The Bakersfield Californian from Bakersfield, California on September 26, 1936 · Page 4
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The Bakersfield Californian from Bakersfield, California · Page 4

Bakersfield, California
Issue Date:
Saturday, September 26, 1936
Page 4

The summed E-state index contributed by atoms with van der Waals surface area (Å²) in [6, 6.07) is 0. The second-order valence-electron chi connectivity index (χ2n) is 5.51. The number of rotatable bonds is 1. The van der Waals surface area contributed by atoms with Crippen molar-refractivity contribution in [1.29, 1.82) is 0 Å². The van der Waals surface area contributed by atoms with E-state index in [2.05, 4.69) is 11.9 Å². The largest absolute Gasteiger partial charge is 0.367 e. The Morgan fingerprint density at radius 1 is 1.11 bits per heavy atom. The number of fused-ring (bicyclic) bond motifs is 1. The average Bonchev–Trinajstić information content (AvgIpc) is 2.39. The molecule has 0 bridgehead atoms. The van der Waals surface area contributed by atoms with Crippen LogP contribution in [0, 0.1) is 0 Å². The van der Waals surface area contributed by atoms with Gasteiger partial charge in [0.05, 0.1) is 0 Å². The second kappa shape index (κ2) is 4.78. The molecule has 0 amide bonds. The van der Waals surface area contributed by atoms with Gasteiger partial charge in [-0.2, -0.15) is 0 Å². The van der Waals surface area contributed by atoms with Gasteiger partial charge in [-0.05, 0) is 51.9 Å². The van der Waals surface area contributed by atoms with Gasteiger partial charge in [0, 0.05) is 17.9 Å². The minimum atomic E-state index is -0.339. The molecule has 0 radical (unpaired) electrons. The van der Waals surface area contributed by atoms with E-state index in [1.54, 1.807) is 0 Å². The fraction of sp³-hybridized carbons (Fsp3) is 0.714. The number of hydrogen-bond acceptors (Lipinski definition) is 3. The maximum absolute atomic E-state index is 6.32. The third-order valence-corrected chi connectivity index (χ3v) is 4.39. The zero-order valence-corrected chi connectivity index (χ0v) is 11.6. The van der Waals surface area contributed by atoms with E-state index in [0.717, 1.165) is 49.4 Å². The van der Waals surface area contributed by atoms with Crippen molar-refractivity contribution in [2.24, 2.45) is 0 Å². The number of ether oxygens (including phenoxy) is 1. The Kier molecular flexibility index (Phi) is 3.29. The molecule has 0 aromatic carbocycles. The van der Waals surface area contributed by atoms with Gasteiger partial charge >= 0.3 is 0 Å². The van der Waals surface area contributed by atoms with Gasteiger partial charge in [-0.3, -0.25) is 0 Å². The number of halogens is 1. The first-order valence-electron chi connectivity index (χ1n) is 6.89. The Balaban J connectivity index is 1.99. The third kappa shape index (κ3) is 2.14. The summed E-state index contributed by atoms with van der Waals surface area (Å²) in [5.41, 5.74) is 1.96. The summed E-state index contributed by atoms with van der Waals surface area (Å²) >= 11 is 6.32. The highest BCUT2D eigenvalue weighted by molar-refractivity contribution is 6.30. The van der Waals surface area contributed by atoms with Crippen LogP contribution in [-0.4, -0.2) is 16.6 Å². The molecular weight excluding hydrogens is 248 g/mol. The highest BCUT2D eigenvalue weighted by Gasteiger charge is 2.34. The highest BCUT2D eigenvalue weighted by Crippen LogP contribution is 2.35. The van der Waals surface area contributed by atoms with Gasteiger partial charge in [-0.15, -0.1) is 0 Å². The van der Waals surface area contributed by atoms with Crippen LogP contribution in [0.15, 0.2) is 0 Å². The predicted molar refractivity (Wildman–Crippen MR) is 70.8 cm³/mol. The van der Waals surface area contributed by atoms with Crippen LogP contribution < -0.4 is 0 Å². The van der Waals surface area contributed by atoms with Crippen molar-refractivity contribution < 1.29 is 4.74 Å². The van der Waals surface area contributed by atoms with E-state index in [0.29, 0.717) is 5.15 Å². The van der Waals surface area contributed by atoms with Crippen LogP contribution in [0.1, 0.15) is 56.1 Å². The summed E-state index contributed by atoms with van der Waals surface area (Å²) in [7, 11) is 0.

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'', '"' - ' »AK«RSFlEt» 6AMPORNTAN, SATURDAY GARDEN FARM ORCHARD July Record Best Since 1929; California Tops Nation for 1935 (Attoclattd i'rctt t,ta»«il Wlrtl W ASHINGTON, Sept. 26.—Ileftv- lost buying of principal western farm productH Blnr.o July, 1929, •was reported today by (ho Human of Agricultural Economies to havo Bent receipts of California farmers during tho name month thin year above tho $63,000,000 mnrk. Their July rash Income was os- tinmtcd In round fibres nt $63,128.000, nn amount comparahln with $40,481,000 for .luly, IflilK; $4O32,- 000 for tho Bnmis month In 1034 and *31.417,000 In July, 1033. Cash receipts from principal farm products nvornKud 42 per cent higher In the 11 western st/ites In July when compared with July, 1935, receipt*. All Llnim Tnrrease "Larger receipt* from whoat, po- Intons, barley, citrus fruits, truck crops, other frullH, ftH*Hv«lI as from moat animals and dairy produotM, all conl.rlbul.pd to thn region's tfaln In Income," tho bureau reported. Tho largest portion of tho renolplB of California 1 !! runners wan derived from crop Halus—$4f>,87,1,000. Hales of HvoHtocU arid llviistmilc products brought them jM7,zr>r>,OOfl. HALF IHM.TON TAU) TO CALIFORNIA WASHINGTON. Bopt. Id. (A. I 1 .)-Tho 1.1 tiron u of AKrlcmllural Koo- nomlcn reported today Ilm jr>22,880,000 cash Income of CUilltornla's furtnorH tn 1035 WIIR thn highest In the tuition. Nearest to California was Texas. where frdcrul benefit paymmitH amounting to J6H,7u1,000 helped no count for a cash Incomo of $401,0,10,000. Formers of the Oolden Htato received only $7.781,000 from tho gov- ernincmt. Iteporl Inclusive MecclptM from 78 crop urid 13 live •lock items worn lnbulnt«'<l liy tho bureau In compiling tho Main totals. Contributing to California'* hnlf- bllllon tiital wnro crop recnlplM amounting to $367,747,000 and llvi- Htock and llvn Htouk products moelplH totalling $lUti,li10,UOO. ConipiiriillvM figures for IP34, when California topped all other rnmptitllurH, wuro $33Mr>7,000 nnil $1.'|&,14I,HOO. Only In ihn mailer of gross Inccimn, Including benefit payments, illil California bow to another ntatn. Ili'tu TCIXIIN inii, $rifiO, to $r.37,r,3:i,oon. Uroim liicuiiii Protecting Young Poultry From Disease Saves Flock OF STABILIZES PRICE Advancing Prosperity ofDairy Industry Is Traced to Local Boards I'rtim United Wire) SACRAMRNTO, Sept. 28.—Definite Indication of California's economic recovery Is soon In tho steadily Increasing necessity to authorize Increase of milk prices In the state's six-market milk control areas, according to officials of tho state department of agriculture. In explaining recent Increases authorized, a department bulletin mild: "For morn than six years thu course of depression torn down tho prli;o struoturn of fluid milk rnnr- knts, throw producers Into bankruptcy and Jeopardised thn sources of pure and wholesoino milk for thu consumers. I'rlrcs Are Advancing "Now that, tho depression ImM boon overcome, stop by stop, It In not surprising that tho price of dairy products IH advancing. II In but definite Indication that the duprusslon In bo ln« overcome. "Tho law making possible the op oration of local fluid milk control boards WIIH established to bring about stabilization In tho production of fluid milk and tin- freedom "f the Industry from milk prlco wars. In Ibu marketing are/is \vhere thn law has liown utilized, there Is nvldenc« that those purposes have been no compllNliKil, Hlx Agreemi'iils Made "No better uvldnnca Is available tluin thn fuel that six marketing areas have brought HiiccenNfiil plans Into operation, a Ntwnnth has a plan under way and an eighth area has Just submitted an application to bring this law Into play. "Thorn has hiion no promotion by the Mtato In this connection with the operation of tho law." Record Claimed in Parachute Jumping MOSCOW, Hopl. Vfi. A riti'ord for niHIUiiy maun pii JnnipliiK wan clalmi'd today by tbo Hovlrt Cnluii. In military maneuvers nrar Mod row lijoo nii'ii worn di'oppoil from Incluilcd HID viilun of I planun biiblnd tho "r'niMny" linen In products iTonsumod on tho farnm. ponllloiiH for nttarU. By 1IOHACK T. STRONG Anuunt r»nn Aittuor dlsoasen among poultry are perpetiialotl among the young Block from year to year by contaminated houses, yards and equipment, or by tho adult chickens which havo been previously exposed to or affected by the disease, among which are those which still carry or have a latent Infection with tho disease. Precautionary measures against Infection from such sources should be adhered to until young chickens hav0 completed their first laying year. Mouses and oulpmont should be thoroughly cleaned and disinfected before they am used for young uhlokens, either growing stock or laying pullets. The land used for pullet range should not have been used by adult fowls within a year, nor should It bo near tho pens of adult fowls. When suitable range Is not available, pullets should bo confined In tho houses and allowed outside only on sun porches or Utter- covered concrete runs. The litter, both In tho house and yard, should bo "Changed M least once a week, for laying pullets should bo entirely separate from those used for adults. Oulsldn runs should bo limited to sun porches or concrete yards. Kvory J'rci'iuitlon Needed On lar/jo farnm, separate attend ants for the pullets and the adult fowlM should IJH provided. In case there Is a slngl'i attendant- for stock of both rlanftcs, tho pullets should always be cared for first. Tho chick CUM should bo carefully watohftd and n more vigorous sanitation program iihoiild bo adopted If any Indication Is neon of the particular disease 01 diseases axalnst which tho precau tlonary im-amires aru being directed When 11 fowl of any age hbcomoH Melt, the presence of specific In- fecllon should always be considered as a possibility. Hiich fowls should be Imniedliiloly taken out of the flock nnd either Isolated In comfortable ((imrlers and given good earn or bo submitted lo n competent person for examination and diagnosis, or be Killed and burnrd. The prompt scKreKiitlon of the first cases of an Infectious dlseaNe may result In heading off an outbreak. It' several fowls die from unknown causes, npi'clineiiM should be taken or Mcnt to (he ncurcsl of thn laboratories of tbo Htatn Department of Aijrlciilturn, or to the university, for iiviiTiilniillon. Ho not rely upon illnK- HOKUM loud" by remedy fir fond milnH- men, service moil or other ppiwum untrained In the dlriKiioida of poultry Onion, Favorite of Ages, Means Million to Growers 1'rtm LeatfA Wire} S AOKA.MKNTu. Sept. 5(1. — Tho | vnlleys In Huiilhern California unit In onion, known from riffcm of bar- ' Kern and Tularn count leu. Tim burlsm down to tho present holds : f'oiichella llermuda onloim nro Ibo third place In truck crops grown In leurlleHi, followed by I bo Han Kt«r- this country and each your returns I nnmlo crop, ami I lien thu Kern and about $1,000,000 to California ! Tulare county yields. growers. ! Hern Hunts Wax Onloim Thn total onion acreage In tho ! The Cnarliella unions urn mostly Htatn this year will bo about lO.tlOO, yellou.i. although tnmm rryntnl wax onions grown there. Tim Han the largest onion patch In California Hlnco l»aO, the fedoratitttivto crop reporting service Htrited. trfist year the onion ticrcngo WOK estimated at 72MI, from which onions valued nt $1,0311,000 wore produced. Prices have not bnen nilrnctlve this year but It 1« believed, the service said, thu farm value of ilm state's onion crop may exceed this year. Cousins Have llloouis The onion, tho service iiiinoum'od, In technically known as allum cepa, n member of the Illy family and linked by family lien to thn Illy of tho valley, a cousin, In fact, to the flsmltiK tlKi'i* Illy "Thn word onion," the norvlco said, "comes from the Clruelt. We start with gar-leolt, now known n» Karllc. Krom gnrlle, meaning n split leek, wn tnko the singular, or tho unto, which, by way of the French, becomes onion "The Israelites In the wilderness craved the onlniin of thn Nile, Herodotus says Hint during Ihn building of (he pyramids nf Cheops 1600 talents of silver were spent, alone for radishes, onions and garlic for tho workmen, an umy lie ascertained from Hie Kuyptlan characters on tho pyramid Hnrlf. Fernando onloiui itr« about half yellow and wax. The Kern and Tuliiro crops tiro mostly wax with noun' yollowH. .HnrvoMt ularln In Coachi'Ue nnually about fir"! of May, and about 20 day« later In Han Fernando and In KITH county about June 1. Most "f Cnllfornla'H hili'i'tniMlliito onlnim urn grown In ihn Htocltton highland area. California's lain onions are KTOWII principally In I ho Pellu dlHtrlot but (hero an\ also Mount lalo onlotiH produced In tho iioasta) area, the lower Him Jonquil! and In the Nouthoin conn- lli'H. There are flvn niiiln varletleH of lain unions urown In California. Hwenl HpanlNh, White Cllohe. Yellow (llnlnv Uodx and AiiNtrallan Brown. When a virulent Infectious dlsaiiso occurs, the Hllll beitllby fowlH should ho removed Hi onco to a clean lien and there divided Into as ninny small griiupM UN posHllilfi. All nick blrdn nliKiilil Im killed nt onco wltboiit tbe Hpllllnu of blood nnd tbn rare.asi'H burned. Tim bonne, yard, and all <M|tilprnent should lln-n be thoroughly denned and dlslnfnrtod and, If possible, left Idle for Homo lime. Medical Inn of DrlnlthiK Water Contrary to common belief, chemical dlslnfooiiuitH In the drinking wa- in- ilo not ncl an liitcntlnal dlnlnfoc- liinlH nor otherwise nxorl n beneficial iicllun IIH coiiNinnml by (lie fowls. II docH. however, tend to deslrny dls- oiine germs In Iho water and tlniH prevent iipri-aillng of disease, by IhlH medium. I'oliiHHlmn perinanKiinatti IH motit commonly used for IhlH purpose. 1'omhinullonn of drugs known ns "tonlcH" for mixing with the poultry feeds luivo little If any valun In pro- vnnllng or curing Infee.tloun diseases. I'osslhly they may sorvo lo sttmulaln the appetite of convaloHelnir flocks and thereby hasten return of tho fowls to normal condition. A formula, which may ho used IH as followH: fill- vorl/.ed, I pound; pulverleod glngur, U pound; pulverlrod miltpiv ler, !,« pound; pulvorlr.ed Iron sul fate, pound; pulverized mix vomloa, "i pound. Add 1 ounco of the prep anil Ion lo each f> pouiidH of mash. Lack Will Immediately Become Evident; Need Also Potassium «y FRANK HORNKOIIL \TITHOdBN IB R constituent of •* all proteins. Proteins are apparently the active chemical components of protoplasm. Since It is In the protoplasm of'the green portion's, usually foliage, of plants that the photo-synthesis of carbph/ drains and the synthesis of most or nil of tho other tissue-bullying materials and reserve food sub stances of the plant takes place, tho importance of nitrogen as a plant food can hardly be over-emphasized. Nitrogen starvation produces marked changes in the growth of a plant, loaves are stunted In growth and a marked yellowing of tho en tiro foliage takes place; In fact, the whole takes on a stunted or starved appearance. Abundance of nitrogen, on the other hand, pro ducos a rank growth of foliage of a deep, rich color and a luxuriant development of tissue, and retards tho ripening process, In the erirly stages of growth, tho nitrogen Is present most largely In thu leaves; but when tho seeds do velop, rapid Iranslocatlan of protein material Into tho seeds takes place until finally a largo proportion {of tho total supply Is'deposited In thorn KXCRHS May Develop VVhllo tho proteins are finally stored up largely In the seeds, or other storage organs, they nro actively at work during tho growing period In the cells of the follngo partw of the plant. 71onc,e. tho popu liir statement thnl "nitrogen makes foliage" Is u fairly ncourato expros slon of Its role. Inordinate produc tlon of straw In cereal crops and o leaves In root crops often rosul from liberal supplies of available nitrogen In the soil early In growing seasons. If tho crops develop to norma maturity, this excessive follagi growth has no harmful results, an the surplus material which has beer elaborated IM properly translocated Into the dfHired storage organs; bu unfortunnlply, tho retarding effoc of the surplus nitrogen supply upot the datf of maturing of tho crop I often nssoclatod with premntur ripening of tbo plants from other canned, with the ciitisp(|uuni:«i that too large* a proportion of the vain- «b|n food niatiM-lal In left In the refuse foliage material oC tho crop. Crops which are grown solely for their leaves, such us liny crops, let- luce, nihlmgfl, etc., profit greatly by abundant supply of available nitre; although when foliage growth IN Hllmiihitcil In this way (he HSNUO IM likely (o bo tlilii-wnllcd and soft Hither than firm and solid. The popular expression that "pot- sh mnkos sugars nnd starch" Is a urprlHlngly accurate description of ho rolo of this clement In plant letabollHin. lOltber the photosyn- hesls of starch, or I he changes neces- ary to Its trunslooatlon (It Is not yot ertaln which) IH so dependent upon ho presence If an Insufficient supply H proNcnt. Potassium Millies Sugar Tho production und storage, of ugar, or starch, In suoh root cropH IH boots, potatoes, etc., diminishes in direct proportion with a decreasing iiipoly of potassium IIH plant food. The grahiH of Hie cereal cnlps become Hhrunlu-n us u result of potassium Mtrirvntlon; and are plump and well 11 led with starch whon sufficient po IH avallablo for tbo crop's War on Celery Strings Begun (Aiioclatetl Frtn Lea»et Wlrt) TTI1AOA, N, Y., Sept. Zfl,—It la •*• time to stop growing celery with strings tn It, nays Cornell Agricul- turn! College. Experts have tented thete strings and found tliiit one of them l» capable of holding the height of a half gallon of water. A breeding plan t6 eliminate the strings wan described today by Donzel Curtis of the agricultural college. Crowing vartouft strains of celery) he explained,'already has proved that undesirable qualities can bo replaced by those more toothsome. Hut ho predicts It will take a long time to soften up those strings. Farm Representatives Will Map 1937 Program at Reno Gathering- (A ttoctalctt I'rcti Lea ted Wire) WASHINGTON, Sept. 28.—A con sorvatlon program for 1937 for tha four western states of Arizona, Gall fornlft, Nevada and Utah will bo mapped at u meeting of farm ropre sentatlves In Reno on October 12. Announcing plans for the con feronce, George ID. Farroll, dlrectoi of the western division of the Farm Administration, said the conferees would center their discussions upon those questions: "What progress has been made li soil conservation In tho various counties under tho 193C agriculture conservation program? "What practices should bo rocom mended as most valuable from agrl cultural conservation standpoint? "In 1937 should a greater portion of tha pay mo ills bo made for soil building practices than In 1988? "Should a maximum total conservation allowance bo established for each farm or ranch? If such an al- lowuncn wnro established how should It bo tin rued 7 "Should tho crop-Income Insurance Phmfc Purchase to Aid Market features contained In tho program bo enlarged?" present Trends Iiidicate Young Heifers to Be Sold 7 in Greater Number By J. A. McNAUGHTON T OS ANOBLES, Sopt, 26.—Ord't- •*-* narlly dbolii 47,4 per oetit ot all the cattle slaughtered for meat food purposes are cows, the balance mainly steora and heifers. Bui during 1085, we are Informed, 66 per cent of ths cattle slaughtered were cows. Part of the huge Increase In cow marketings resulted from federal-state drives to get rid ot cattle herds of disease, but it must bo granted that a goodly proportion of the cows were marketed by. farmers and cattlemen in order to realize Improved prices and as a means of paring down cattle herds, If the latter Is true, than the outlook seems to be for reduced numbers of calves and a comparatively smaller output of beef during the next few years. The writer has often thought that the cattle and meat packing Interests would do well to seriously consider a program which would provide for educating tho consumer In the preparation of the medium grades of beef that comes from the average cpw. This statement Is made In view of tho fact that figures show that nearly half of tho beef normally marketed Is -cow beef, certainly' not likely to prove as tender nor as Satisfying as good steer beef—unless the housewife goes about the cooking of the medium grades of beef for what it Is, Under such conditions, cow beef may bb prepared In a highly satisfactory manner. But unless properly prepared, tho average cow beef does not suit the consumer's taste. • * It now appears that, under anything like normal conditions, the United States Is able to produce far more beef than can be converted Into consumer channels at prices that will realize pottts to the cattle producers. This Is due to vastly Improved methods ot rahge practice, better breeding and better handling of cattlo herds. Cattlemen through the use of good, registered bulls arc producing beef that matures cnrller. Undoubtedly all of this moans that some changes In general practice by tho Industry as a whole must be brought about. (Sptetal to The OaUforntan) •DEBKBLEY, Sept. 26.—The 1m- •^ mediate purchase of 3000 tons of Pacific coast standard prunes HAS been authorized' by 'Secretary of Agriculture Henry A., it was announced today at the AAA regional office at Berkeley. Twenty-four hundred toils will be purchased in California and 6QO tons in the Pacific northwest. Purchases will bo made from packers who will agree to buy an equal quantity of unprocessed 1988 crop • prunes from growers at prices not less than on a 8^-cent basts. These prunes bought by the federal government will be used for distribution to families on relief and will therefore bo removed from normal channels of trade. This purchase supplements tho 5000 tons substandard prune til version program approved recently by Secretary Wallace. The substandard prune d I version program is now 'being. placed . Into operation by the Pacific Prune Products Association, a nonprofit organization formed by the Industry to operate a similar program last season.- ACREAGE OF PEAS IN STATE UATKK HI.'I'IM.IKII "OASIS" DKU'HOM, Ohio, Sept. 2(1. (U. P.) Althmuih the town had nev«n boor pill-lorn anil HOVOII nofl drlnli pur- join. HtM'vli'ii Director A. 1*3. \W(tm' decided tn havo two drlnhliiR water fnuntnlnn Installed nl downtown In- lemm't limit. AUTO XVUICt'K TIIUIUNS ClIIM) Device Separates Unhulled Walnuts (IKOIUIHTOWN. S'tl. (U. P.)-"Do It HKivlii, V'addy," wan tlin Joyous approval of Ilm I y,Mir olvl Most oarly bemuda onions In Call- i ter of Mr. iinrt Mrn. W, I,. Wilson fornla average nlmnt 2tiO bushnls to i when their rnr wtmt off the hlKh- tho acre anil nro in-own principally I wny nut) landed In u oiniyon "00 f«Mil In tho Cono.uolla nnd Hnn I'Vrnnndo I briow. Nn nnc was Injured /'re«« NACKAMI5NTO. Wire) Sept. 20.— More rapid ImiullliiK of California's ICtiR- Huh wiilnui crop IB expected uso of a now mechanical ilovloa for hulled from unhulled If You Are Raising: Turkeys You Should Read This! We sell a mixture for turlieys, originalnl by n NuocoNHful turkey Krowcr, which, fed nrcordlnK <" our suKK«sllnns, will produce birds briitBhtfc you a premium of from 2c to <lc per pound above the Bolnic market prlco, on account of thu quality of the incut, Wo havo hundreds of satisfied commercial tiirUc.v-KniwhiB C\IN- tomcrs who have used this mixture for tho past four yearn. If you are not one of these, will ymi not cull nt our office und talk it over with us. Do not be misled with substitutes which are claimed to be "Just us good." Manufactured and distributed exclusively by BAKEBSFEELD GRAIN CO. BAKER STREET AND TRUXTUX AVENUE Telt phone 19U Manufacturer* of *KKIWCO* fSSDS niitM, the ffdernl department of agrl cult urn reported, Tho KiiKlluh walnut, like other nuts, ban a thick yellnw-ftrnan hul wblfh nt limes sllokn tlRht to tin mil. linn through the new nepurn tor, th*> hulled niitH drop throiiKh to lilnii whllo tho iiiilinUi»d nuts arc citn-led to tb« end of thn ronveyor. Thn derlrn WSB doMlgned and bull by \Viilii-r K. Hiilton of tbo depart melit'it I .us An«i<!es fruit und voge Inbli' luborutory. Tho general tone and vigor ol growlh of tho plant In largely de- Kindont upon tho ample potassium lupply; potash-hungry plants, Ilka .hoso which havo been weakened by other unfavorable conditions, havi .icon found to be more susceptible to Injury by diseases, than those whlel nro well nourished with IhlH food el« nent. Hut potassium starvation does not produce any pathological condl tlon of the cell contents; Us absence simply prevents tho possibility of t,\\ lovolopmont of the necessary carbo hydrates for vigorous growth. Editor's Note: Mr. Hornkohl will continue his discussion of phinlH food needs us Indicated by soil analysis In two inoro articles. KOHB8TUV LOOKOUT BANT A BARI.JARA, Sept. (A. P.V—-Qeno Hushnell. forest son Ice lookout In the Sunta Luol mountains, couldn't sleep. Some thing kept nudging him and breath Ing In hln lace. The noxt morning he took on look al the ground near hie co packed his belongings and reslgne ills Job, Tracks disc loved ho ha boon visited by a mountain lion. EXPERT IN WORDS Answer to Previous Puwle HORIZONTAL 1.5 Author of a dictionary. 11 Hail! 12 Pertaining to rain. 13 Water cress. 14 Whirlwind. 15 To eject 17 Rood. 18 Golf device. 19 Note In Guide's scale. 21 Boy. 22 Musical note. ., qtudent O f 23 Folding bed. « Student of 23 Shabbier 30 To peruse. 48Toperch< 31 Pertaining to 6Q Ent £ rtalne rs. wings. 51 FueU 33 Fur lined cape 52 Age. 34 Mnlo children. 54 Growing out. 35 Bulb flower. 55 Buddhist 37 To consume. SB Seraglio. 3D Narrative poem; 41 Satin. 42 Right. festival. 56 He was an 57 He was an expert in tho American,— VERTICAL 2 Tree. 3 To nfflrtn: 4 Flocks. 5 Pronoun. 6 Organ of sight 7 To exist. 8 Marc. 9 Domesticated. 10 Prophet. 13 He was also among the finest of 16 Conveys. 18 Sailor. 20 Balsam. 81 Sheltered place. 22 Solitary. 24 Story. 26 Each. 27 Mooley apple 28 Orderly placing. 29 Frozen water. 30 Bottle stopper 32 Mature. 34 Seasoning. 36 Size of type. 38 Sound of contempt. ,40 An arrival 41 Vampire. 43 Bound. 45 Convent worker. 46 Boundary. 47 Caroled. 49 Three. 51 Gazelle 53 Preposition. 55 Bushel. More Significant Is New Culture Method, Says Slate Agency fUnited Preit Leased Wire) SACRAMENTO. Sept. 26.—An increase In the state's sFcreage of. fall peas, started four years ago, has been continued in the 1936 crop, the federal-state crop service reported. "This Increase," the report said, "Is not as significant as the change In the type at culture. "At the present time the acreage In San Ijuls Oblspo, Tulare, Kern and a larger part of the Santa Barbara and San Diego acreage Is grown on 'poles.' "Poled peas produce three to four times the tonnage of tho bush peas planted In the other areas and produce a quality pea with which the bush growers are unablo to compote." The preliminary estimate of the service placed the fall pea acreage this year at 13,550 compared with 12,850 last year. The estimated acreage Included tho following: Alameda and Contra Costa, 250; Marln and Mendoclno, 500; Monterey and Santa Cruz, 2SOO; San Luis Oblspo, 850; Santa Clara and San Benlto, 3000; Tolo and Sutler, 50; Fresno, Merced, Stanislaus and San Joaquln, 950; Tulare and Kern, 3000; Riverside and I,os Angeles, 350J Santa Barbara, 70'0; Ventura, 1000; Ban Diego, 000. Mobile Gets Only Second Cotton Gin (United Preiit Leaned Wire) MOnil^B, Ala.—Although cd-tton has boon king In Mobile for a century, the city IB just getting Its second gin. . , The plant, being built by tho Wilmer Gin Company, will be the first In the city slnco 1870, when the Caldwell Company opened one year Expect Official Rating as Modified Disuse . Free County {Special to The CaUfornton) , OACRAMBNTO, S«pt. 28. —It ^ perial county, tint county in . which bovine tuberculosis eradication tests were launched under the Jones-Connalljr program in this state, will probably be the first county tested under the federally-financed program to be declared modified accredited bovine tuberculosis free, in the opinion ot Dr. W. E. Howe, Inspector in charge, United States BUreau of Animal Industry, and Dr. C. U. Duckworth, chief'of the division of animal Industry, In a Joint rSpdrt Bubmlted to State Director 'of Agriculture A. A. Brock. , Retestlng of all cattle in Imperial county Is underway to establish thft basis on which the federal accreditation may be based, the report said. Finish Glenn Uetest Relost ' of all cattje In Glerfh. county has been finished under the Jones-Connally operations. The percentage of bovine tuberculosis : Infection was found to be less than 1 per cent. Excellent progress has been made In QUsnn county slhce » the first test less than two years ago, at which tirne the extent of bovine tuberculosis infection ran as high as 23 per cent. Previously Infected herds in Hum- ' boldt county are being retested. and all cattle In Contra Costa county are being rotested. First testing of dairy cattle In Solano county has been completed. Under the federal-state cooperative plan, tuberculin testing is underway . In Tehama county. Several years ago Tehama county was declared a modified accredited bovlno tuberculosis free area, but retosts to confirm tho f status of bovlno tuberculosis infection are required every three ye'ars In order that the designation may be renewed by federal authorities. Beef Cattle Also under the federal-state cooperative program, beef cattlo In Men- doclno and Ijake counties are bcingy. tested in order to complete the testing. The dairy stock of the two countlet* was tested earlier this year and tha per cent of infection was Very low. When the testing of beef cattle la completed, state officials believe that Infection will have boon so reduced that the counties may be declared modified accredited bovine tuberculosis free. Several field veterinarians have started relestlng of previously .infected herds in Santa Clara and San • Mateo counties. Testing in Kern county is underway. A tost of cattlo is also underway In Riverside and San Bernardino counties. A very low degee of infection in dairy herds of the two counties has been achieved and it is hoped that when tho beef cattle have been tested that tho federal officials may nlao declare those counties modified accredited bovine tuberculosis freei _ areas. 4 « » Langdon and closed a gin previous. Mobile began to assume Its rank tis chief cotton port ot tho world about 1830, when 100,000 bales wore on foreign and coastwise The trade flourished and shipped vessels. 10 years latetr 440,000 bales passed through tho port. : With the growth of tho shipping Industry, Interest In cotton-growing waned, but now with higher cotton prices, the crop Is Increasing continuously. • t» Loans Are Offered to Wheat Planters Federal funds^ havo been alloted for production loans for San Joaquln valley winter planters, It woa announced today by M. W. Skelton, Kern county welfare director, Who will supply Information to interested wheat growers at his office In the welfare building, Twenty-sixth and M streets. J. F. Donlcavey of Fresno, supervisor for t)ils district of the emergency crop loan section of the FarnV Credit AdlmiUlstration, . sold Indl- viduil growers may obtain $1.50 per acre,' with a maximum of $400 for any one grower. Repayment is due August Si, 1037. Grafting of Roots Known to Romans WASHINGTON, Sept. 26.—-New tricks in tree grafting are being 1 studied by department of agriculture horticulturists. They are going "to the root" .of ancient grafting methods .by striving to Improve root stocks of apple trees, rather than devoting all the time to the top portion of trees when graft- Ing. The Roman philosophers, Cato and Varro, wrote about tree grafting 2000 years ago. At that time, grafting " was considered a new science, and today the department of agriculture still considers grafting a promising' field. The usual moans of propagating* * root stocks of apple trees has been from seedling with the upper 'portion of the tree being grafted' on later. • Guy F>. Terkes, horticulturist, in charge of nursery investigations for the department, has made a wide departure from the usual means of propagating root stocks from seedlings by using layers or cuttings from roots of specially selected specimens. ' • . Then on to this root slock is grafted bud stock which has the closest affinity to '.the root stock. If this method is proved successful, seedling production In quantity may be discarded. The line of experimenta- tion'has not yet advanced far enough to demonstrate sup^rjbr, orchard per- " forrh«nce from su«h stocks, but some Of the trees d«velop>d in this manner and now under test show outstanding valuable Qualities, Terkes reported. ........ —•»GASOLINE ALLEY Pull Up By KING , WAUTl -me THOUORT MB •SICK. DOCf I MAVBM'T SBIsN SOU SINICB SOU TOOK ME ALL SUMMER AND If, STROKES. WBLL., I I MADE IT. THAT WAS A WONDERFGL ACCOhAPLlSKMeMT ToaBTHER TR AKICCOMTI NBNttAL GOLF